After ten minutes or so, Albus clapped his hands to get his staff’s attention. “Well, shall we have some tea and discuss this?”
It was a purely rhetorical question, because everyone was always served with tea whether they wanted it or not. Severus had learned not to object, he’d even accepted the wisdom of drinking the beverage if he wanted to make any progress towards meaningful debate. His fellow staff-members also knew this, so Albus’ announcement was met with no dissension.
There was a lull while the house elves served them. Sybill watched her own elf, Dilly, who was exclusively allocated to her service. She caught the little elf’s eye. Dilly knew what the Divination teacher wanted, and she trembled.
Trelawney had told the elf to keep a watching brief. The day would come – she had Seen it – when Professor Severus Snape, the Darkest wizard in the castle, would neglect his usual routine. Then, Dilly was to act. She was to bring Severus Snape’s teacup to Sybill, and Sybill would reward her with a brand new lacy handkerchief of her very own. Handkerchiefs did not count as ‘clothes’, like tea towels they were mere accessories, and Dilly wanted to possess one more than she wanted anything else in the elfverse. She would be the envy of all the Hogwarts’ elves. Well, excepting that weird creature Dobby, who was so abnormal you didn’t have to consider his opinion anyway.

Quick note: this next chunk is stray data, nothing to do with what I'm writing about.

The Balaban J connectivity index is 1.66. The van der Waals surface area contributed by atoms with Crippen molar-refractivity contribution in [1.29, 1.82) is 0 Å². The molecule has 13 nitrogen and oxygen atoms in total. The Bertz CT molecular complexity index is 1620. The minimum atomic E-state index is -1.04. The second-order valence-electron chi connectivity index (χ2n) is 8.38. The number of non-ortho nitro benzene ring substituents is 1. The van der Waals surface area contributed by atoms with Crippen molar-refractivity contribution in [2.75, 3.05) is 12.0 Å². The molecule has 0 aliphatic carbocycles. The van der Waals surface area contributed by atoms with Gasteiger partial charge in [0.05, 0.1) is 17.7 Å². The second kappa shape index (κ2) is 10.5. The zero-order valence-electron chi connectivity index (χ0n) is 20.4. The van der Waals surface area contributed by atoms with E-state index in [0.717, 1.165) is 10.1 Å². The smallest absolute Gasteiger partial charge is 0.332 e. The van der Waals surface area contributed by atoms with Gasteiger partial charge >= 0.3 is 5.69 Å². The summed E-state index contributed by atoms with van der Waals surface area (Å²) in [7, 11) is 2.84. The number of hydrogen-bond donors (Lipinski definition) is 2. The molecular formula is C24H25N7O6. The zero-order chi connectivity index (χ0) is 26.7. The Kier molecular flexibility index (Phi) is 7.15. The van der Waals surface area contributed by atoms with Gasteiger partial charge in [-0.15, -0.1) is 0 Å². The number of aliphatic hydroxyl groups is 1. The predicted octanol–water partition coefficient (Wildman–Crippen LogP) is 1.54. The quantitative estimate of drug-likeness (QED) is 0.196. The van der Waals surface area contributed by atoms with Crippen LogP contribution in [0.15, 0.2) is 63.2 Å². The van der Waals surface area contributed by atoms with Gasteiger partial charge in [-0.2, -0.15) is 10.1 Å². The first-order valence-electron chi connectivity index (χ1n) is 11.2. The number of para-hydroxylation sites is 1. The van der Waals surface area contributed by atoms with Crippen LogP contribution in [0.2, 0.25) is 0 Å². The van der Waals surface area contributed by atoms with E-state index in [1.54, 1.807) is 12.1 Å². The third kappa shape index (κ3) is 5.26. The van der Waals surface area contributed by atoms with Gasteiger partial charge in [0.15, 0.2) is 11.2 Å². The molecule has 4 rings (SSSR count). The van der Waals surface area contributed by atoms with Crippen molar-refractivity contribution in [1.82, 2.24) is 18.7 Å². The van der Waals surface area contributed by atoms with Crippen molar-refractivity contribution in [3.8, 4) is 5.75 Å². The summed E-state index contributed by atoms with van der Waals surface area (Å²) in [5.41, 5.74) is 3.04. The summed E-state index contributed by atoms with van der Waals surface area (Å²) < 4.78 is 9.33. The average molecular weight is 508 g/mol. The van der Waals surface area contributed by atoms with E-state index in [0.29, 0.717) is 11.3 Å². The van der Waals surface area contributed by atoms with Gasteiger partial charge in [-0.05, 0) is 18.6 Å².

As the meeting drew on, Sybill resigned herself to the thought that, yet again, she would come away empty-handed. She could easily take Hagrid’s huge cup, or Hooch’s, or Minerva’s, but it was the unobtainable that she wanted… the holy grail of Hogwarts staff cups. She sighed.
And then all hell broke loose.
“I’ll hex the bastards into Fairyland!” Snape roared. “And they’ll go without their balls, or my name’s not Snape.”
Albus’ mild expression showed a ripple of distress, but it soon passed. He had plenty of experience at handling his most volatile staff member by now. Minerva, although she had as many years’ experience, had not yet come to terms with Snapish temper tantrums.